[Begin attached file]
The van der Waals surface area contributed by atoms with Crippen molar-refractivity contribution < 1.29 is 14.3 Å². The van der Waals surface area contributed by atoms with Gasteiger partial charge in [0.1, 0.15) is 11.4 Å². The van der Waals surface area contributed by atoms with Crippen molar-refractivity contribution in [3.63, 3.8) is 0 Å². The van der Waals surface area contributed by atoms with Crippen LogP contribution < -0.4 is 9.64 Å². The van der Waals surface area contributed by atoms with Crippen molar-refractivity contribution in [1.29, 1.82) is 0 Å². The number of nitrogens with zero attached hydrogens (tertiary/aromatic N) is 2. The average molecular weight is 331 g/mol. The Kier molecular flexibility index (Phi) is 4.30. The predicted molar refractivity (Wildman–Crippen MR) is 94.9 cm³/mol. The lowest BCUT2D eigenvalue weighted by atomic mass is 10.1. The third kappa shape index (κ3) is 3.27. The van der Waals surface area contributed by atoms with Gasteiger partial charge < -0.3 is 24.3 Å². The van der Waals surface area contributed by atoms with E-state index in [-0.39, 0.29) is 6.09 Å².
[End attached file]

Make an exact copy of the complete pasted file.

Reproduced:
The van der Waals surface area contributed by atoms with Crippen molar-refractivity contribution < 1.29 is 14.3 Å². The van der Waals surface area contributed by atoms with Gasteiger partial charge in [0.1, 0.15) is 11.4 Å². The van der Waals surface area contributed by atoms with Crippen molar-refractivity contribution in [3.63, 3.8) is 0 Å². The van der Waals surface area contributed by atoms with Crippen LogP contribution < -0.4 is 9.64 Å². The van der Waals surface area contributed by atoms with Crippen molar-refractivity contribution in [1.29, 1.82) is 0 Å². The number of nitrogens with zero attached hydrogens (tertiary/aromatic N) is 2. The average molecular weight is 331 g/mol. The Kier molecular flexibility index (Phi) is 4.30. The predicted molar refractivity (Wildman–Crippen MR) is 94.9 cm³/mol. The lowest BCUT2D eigenvalue weighted by atomic mass is 10.1. The third kappa shape index (κ3) is 3.27. The van der Waals surface area contributed by atoms with Gasteiger partial charge < -0.3 is 24.3 Å². The van der Waals surface area contributed by atoms with E-state index in [-0.39, 0.29) is 6.09 Å².